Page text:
Ideas Guy never settles for status quo, he is always finding better ways to do things, and constantly frustrating his friends with his practical solutions to everything. “How has no one thought of that before!?” is a common statement from his friends. While he is always asking why something can’t be done a better way, he doesn’t often know exactly his solution will be achieved.

The Ideas GuyThe Ideas Guy (Credit: Sebastiaan ter Burg)

“The Geek”

The Geek is a detail guy. He agonises over technicalities and details and is sometimes mistakenly perceived to be negative or a party pooper, by finding technical problems with proposed solutions. Having said that, he’ll expend a huge amount of energy overcoming the challenges to make an idea work.

“The Other Guy”

The other guy is a very flexible persona who can sell sand to a Saharan, but also has a good feel for legal matters.

Now obviously this is a rather flexible arrangement that could have different numbers or types of people with different strengths. The key however, is that to commercialize a product, you really need a team.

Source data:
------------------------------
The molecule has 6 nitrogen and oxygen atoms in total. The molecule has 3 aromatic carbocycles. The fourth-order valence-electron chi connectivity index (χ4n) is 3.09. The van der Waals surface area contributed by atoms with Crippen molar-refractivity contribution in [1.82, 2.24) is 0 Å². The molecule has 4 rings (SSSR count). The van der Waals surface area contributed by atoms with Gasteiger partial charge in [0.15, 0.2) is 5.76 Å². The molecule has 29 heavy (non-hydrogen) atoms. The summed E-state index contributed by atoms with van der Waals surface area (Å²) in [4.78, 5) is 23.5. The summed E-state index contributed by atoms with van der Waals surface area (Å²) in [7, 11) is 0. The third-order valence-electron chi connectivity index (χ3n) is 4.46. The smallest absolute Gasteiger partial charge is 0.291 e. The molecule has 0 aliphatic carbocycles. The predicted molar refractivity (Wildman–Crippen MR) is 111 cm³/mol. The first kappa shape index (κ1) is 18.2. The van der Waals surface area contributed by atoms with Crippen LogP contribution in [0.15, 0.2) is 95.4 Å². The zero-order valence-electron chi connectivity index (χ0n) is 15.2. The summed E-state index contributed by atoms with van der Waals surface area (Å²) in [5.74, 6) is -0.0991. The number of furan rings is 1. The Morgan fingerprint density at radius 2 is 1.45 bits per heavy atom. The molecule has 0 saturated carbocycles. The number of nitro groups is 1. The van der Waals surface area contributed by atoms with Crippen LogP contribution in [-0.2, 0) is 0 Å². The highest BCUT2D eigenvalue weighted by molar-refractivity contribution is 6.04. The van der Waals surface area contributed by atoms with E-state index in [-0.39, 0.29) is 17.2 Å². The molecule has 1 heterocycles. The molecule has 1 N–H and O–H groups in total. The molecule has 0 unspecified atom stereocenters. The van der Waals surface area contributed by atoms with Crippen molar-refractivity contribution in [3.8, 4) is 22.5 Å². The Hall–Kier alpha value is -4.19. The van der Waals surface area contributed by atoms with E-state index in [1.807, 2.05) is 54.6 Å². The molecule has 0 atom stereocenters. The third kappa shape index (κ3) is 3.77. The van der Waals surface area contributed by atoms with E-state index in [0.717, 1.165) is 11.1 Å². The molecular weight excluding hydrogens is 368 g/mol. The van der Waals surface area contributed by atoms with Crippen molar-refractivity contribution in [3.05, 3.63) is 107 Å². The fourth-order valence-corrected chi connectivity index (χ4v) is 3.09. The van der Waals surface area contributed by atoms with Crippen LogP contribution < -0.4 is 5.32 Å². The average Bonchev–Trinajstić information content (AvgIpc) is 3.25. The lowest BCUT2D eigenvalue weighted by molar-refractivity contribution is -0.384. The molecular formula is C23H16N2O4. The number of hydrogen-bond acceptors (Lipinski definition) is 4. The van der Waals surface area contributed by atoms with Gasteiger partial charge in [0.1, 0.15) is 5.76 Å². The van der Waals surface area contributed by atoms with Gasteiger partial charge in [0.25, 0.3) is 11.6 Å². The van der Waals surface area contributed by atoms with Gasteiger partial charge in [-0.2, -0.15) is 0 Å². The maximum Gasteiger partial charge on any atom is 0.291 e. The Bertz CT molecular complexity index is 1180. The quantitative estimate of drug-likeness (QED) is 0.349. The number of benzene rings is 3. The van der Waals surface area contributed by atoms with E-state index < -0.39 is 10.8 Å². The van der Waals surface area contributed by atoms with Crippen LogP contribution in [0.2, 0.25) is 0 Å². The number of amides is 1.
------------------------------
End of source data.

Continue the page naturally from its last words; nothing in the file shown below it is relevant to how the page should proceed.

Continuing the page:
So how do you go about finding this team?

Makers are an interesting bunch, some of them manage to play both the Ideas Guy and The Geek. These guys are off to a head start and often manage to get themselves started using a crowd-funding platform like kickstarter or Indiegogo to get their product off the ground.

For others, they may naturally have the team in a group of people they know, and can quickly get to work turning their elegant solution for a problem they had, into a solution for others who are willing to pay for it, in similar ways.

The vast majority however, are the lonely makers, who make for themselves, quietly share their knowledge/recipes/instructions fairly inconspicuously through blogs and forums, and only dream of one day being able to sell their product. It’s this group that I believe we need to help the most, as students, to find their team.